Repetitive stress injuries are caused by repetitive motion in the workplace and may be debilitating and require treatment and care. It is helpful for workers who may be subject to repetitive stress injuries to be familiar with what they are and what causes them and how workers’ compensation may be able to help them with their injuries.
What are repetitive stress injuries?
Repetitive stress injuries refer to a large group of medical conditions that impact soft tissues including nerves, tendons, ligaments and muscles. Repetitive stress injuries are caused by repeated motions in the course of normal work activities. Repetitive stress injuries can include carpal tunnel syndrome, bursitis, tendinitis, epicondylitis, trigger finger, tenosynovitis and ganglion cysts.
The causes of repetitive stress injuries include too many uninterrupted repetitions of an activity or motion; unnatural or awkward motions such as arm or wrist twists; overexertion; poor posture; and muscle fatigue. Symptoms of repetitive stress injuries include pain, tingling, numbness, visible swelling or redness or the loss of flexibility and strength in the impacted area.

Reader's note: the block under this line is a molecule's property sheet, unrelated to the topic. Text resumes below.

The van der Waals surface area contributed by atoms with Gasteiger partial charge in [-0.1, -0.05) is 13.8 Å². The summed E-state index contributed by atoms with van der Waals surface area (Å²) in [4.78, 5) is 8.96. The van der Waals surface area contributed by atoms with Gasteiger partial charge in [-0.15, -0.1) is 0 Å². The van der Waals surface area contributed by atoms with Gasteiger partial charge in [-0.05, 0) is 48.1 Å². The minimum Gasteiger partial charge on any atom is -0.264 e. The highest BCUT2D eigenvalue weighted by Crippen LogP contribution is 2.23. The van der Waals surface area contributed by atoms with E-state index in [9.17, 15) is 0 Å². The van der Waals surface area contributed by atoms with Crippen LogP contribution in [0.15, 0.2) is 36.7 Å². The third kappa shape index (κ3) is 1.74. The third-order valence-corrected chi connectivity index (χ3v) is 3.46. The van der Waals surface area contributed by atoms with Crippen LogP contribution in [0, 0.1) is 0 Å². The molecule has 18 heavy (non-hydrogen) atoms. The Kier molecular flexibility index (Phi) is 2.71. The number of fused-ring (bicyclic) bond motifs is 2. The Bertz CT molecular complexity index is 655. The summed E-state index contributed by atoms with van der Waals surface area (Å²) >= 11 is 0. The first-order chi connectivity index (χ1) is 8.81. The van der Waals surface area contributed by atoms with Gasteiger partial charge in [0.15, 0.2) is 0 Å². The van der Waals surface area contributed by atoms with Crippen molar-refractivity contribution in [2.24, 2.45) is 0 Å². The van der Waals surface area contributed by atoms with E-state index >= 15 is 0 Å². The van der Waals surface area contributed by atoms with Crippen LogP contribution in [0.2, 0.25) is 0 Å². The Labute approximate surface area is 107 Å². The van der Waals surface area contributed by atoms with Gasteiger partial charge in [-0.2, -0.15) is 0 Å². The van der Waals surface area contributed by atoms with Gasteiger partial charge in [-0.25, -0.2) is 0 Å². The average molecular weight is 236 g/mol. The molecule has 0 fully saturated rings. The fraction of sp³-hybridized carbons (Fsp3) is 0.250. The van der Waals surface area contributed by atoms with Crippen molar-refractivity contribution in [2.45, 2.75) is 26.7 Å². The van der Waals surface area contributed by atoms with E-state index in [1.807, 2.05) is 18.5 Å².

A variety of different types of workers can be impacted by repetitive stress injuries. Workers in the construction industry, office work and other forms of work can all be impacted by repetitive stress injuries. Assembly line workers; meatpacking workers; sewing workers; workers who play musical instruments; computer workers; carpentry workers; gardening workers; and workers who play sports can all suffer repetitive motion injuries.
Workers’ compensation benefits may be able to help injured workers with their time away from work and medical bills. For that reason, workers suffering with a repetitive stress injuries should be familiar with how workers’ compensation benefits may be able to help them.